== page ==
A. Travis Price, Founder of Spirit of Place-Spirit of Design, Inc. email@example.com Finland: +358.40.366.1178 US: +202.965.7000
Kathleen Lane, Director of Spirit of Place Institute firstname.lastname@example.org Finland: +358.40.859.1435 US: +202.965.7000
Brittany Watson, blogger for Spirit of Place email@example.com
Q. How can I participate?
A. Come to the opening on August 26th starting at 18:00. More information on the Facebook event site. And for heavens sake join the Facebook group, follow the blog, and tell all your friends!
Q. What is Finnish about the Kalevalakehto?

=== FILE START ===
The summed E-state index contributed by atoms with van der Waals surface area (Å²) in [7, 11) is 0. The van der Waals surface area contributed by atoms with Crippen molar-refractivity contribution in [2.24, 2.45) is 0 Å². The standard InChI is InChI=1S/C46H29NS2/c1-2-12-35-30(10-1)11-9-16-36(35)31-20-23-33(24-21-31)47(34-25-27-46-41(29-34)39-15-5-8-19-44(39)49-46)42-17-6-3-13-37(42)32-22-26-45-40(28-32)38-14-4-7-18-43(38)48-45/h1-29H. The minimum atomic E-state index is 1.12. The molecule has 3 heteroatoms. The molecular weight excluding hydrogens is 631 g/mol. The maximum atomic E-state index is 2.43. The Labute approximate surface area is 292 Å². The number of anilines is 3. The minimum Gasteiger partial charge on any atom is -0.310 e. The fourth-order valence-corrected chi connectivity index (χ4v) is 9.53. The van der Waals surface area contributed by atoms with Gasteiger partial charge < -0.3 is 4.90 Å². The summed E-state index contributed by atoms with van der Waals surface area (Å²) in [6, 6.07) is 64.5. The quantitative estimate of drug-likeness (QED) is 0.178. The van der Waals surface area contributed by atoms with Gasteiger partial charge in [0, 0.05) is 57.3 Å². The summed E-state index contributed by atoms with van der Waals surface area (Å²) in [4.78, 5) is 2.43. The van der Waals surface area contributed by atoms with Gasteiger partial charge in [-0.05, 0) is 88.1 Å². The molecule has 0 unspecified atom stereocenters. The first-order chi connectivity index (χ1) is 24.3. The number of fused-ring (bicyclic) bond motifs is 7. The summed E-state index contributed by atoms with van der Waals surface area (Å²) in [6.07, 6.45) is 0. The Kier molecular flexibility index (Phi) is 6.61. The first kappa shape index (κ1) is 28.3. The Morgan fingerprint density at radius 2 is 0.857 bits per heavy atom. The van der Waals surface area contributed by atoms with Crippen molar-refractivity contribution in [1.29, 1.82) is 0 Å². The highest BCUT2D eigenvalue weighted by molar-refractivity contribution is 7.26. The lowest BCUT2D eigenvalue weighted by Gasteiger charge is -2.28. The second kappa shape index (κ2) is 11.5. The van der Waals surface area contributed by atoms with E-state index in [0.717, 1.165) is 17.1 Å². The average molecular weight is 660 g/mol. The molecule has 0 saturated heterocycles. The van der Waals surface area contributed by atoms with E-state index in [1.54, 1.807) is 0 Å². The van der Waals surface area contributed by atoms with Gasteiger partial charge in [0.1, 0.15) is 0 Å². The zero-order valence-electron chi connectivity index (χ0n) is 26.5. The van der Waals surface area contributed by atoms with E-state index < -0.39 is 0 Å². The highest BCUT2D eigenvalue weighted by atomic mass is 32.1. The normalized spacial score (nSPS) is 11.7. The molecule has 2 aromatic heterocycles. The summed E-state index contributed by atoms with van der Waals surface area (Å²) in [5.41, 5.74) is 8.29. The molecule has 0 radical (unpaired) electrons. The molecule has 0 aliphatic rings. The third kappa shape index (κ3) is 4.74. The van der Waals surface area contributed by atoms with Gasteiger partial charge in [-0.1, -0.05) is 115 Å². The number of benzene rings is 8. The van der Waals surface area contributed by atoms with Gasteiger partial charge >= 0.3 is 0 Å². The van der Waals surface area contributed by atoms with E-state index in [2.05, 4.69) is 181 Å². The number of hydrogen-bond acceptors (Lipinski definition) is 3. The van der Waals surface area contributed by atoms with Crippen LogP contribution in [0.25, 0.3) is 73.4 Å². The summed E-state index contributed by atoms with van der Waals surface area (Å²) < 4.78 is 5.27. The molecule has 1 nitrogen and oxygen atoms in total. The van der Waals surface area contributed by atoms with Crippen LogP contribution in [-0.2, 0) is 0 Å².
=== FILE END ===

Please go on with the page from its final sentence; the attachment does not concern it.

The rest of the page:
A. In short, stalwart character and living mystery. In my recent readings and observations, there is a real world of wildly varied characters and always impeding nature that seems so prevalent in the landscape, the people I meet, and much of the romantic architecture in Finland. This also resonates in the new Finnish architecture since Aalto. There is a passionate hammering of meticulous modernist detailing and precision that echoes the pounding of Ilmarinen. There is a calm power in the simple roundness of the Kalevalkehto which is simultaneously interrupted with a mad passion of breaking out. In the Kalevalakehto we are trying to build a new modernist piece that captures the epic’s character as an emotional expressionism. The Kalevalakehto’s very shape intentionally blurs the Shaman shape shifting of Väinämöinen with its symmetry and non symmetry washing up on shore like a boat or sled in a whirlwind. As well the breaking open of the egg of creation is literally illustrated by the breaking apart of the bow and stern as well as the roof . The open passageways themselves are set in opposing ends to emphasize the shifting movements of tides not unlike Väinämöinen’s shifting character. Indeed the stainless steel compounding curve of the roof floats above and protects the wood walls as a great homage to the brilliance of Ilmarinen’s metallic genius, the embryonic birthing of ideas as the egg. The steel roof is testimony to Ilmarinen’s ability to make earth and fire into iron, and eventually the greatest irons, curving stainless steel. This is perfected by the quiet yet critical use of glass as both a transparent and protecting element. The Kalevalakehto is industrially shaped Karelian wood is married with Ilmarinen’s steel and glass which all tell the tale of birth, Vainamoinen, and Sampo.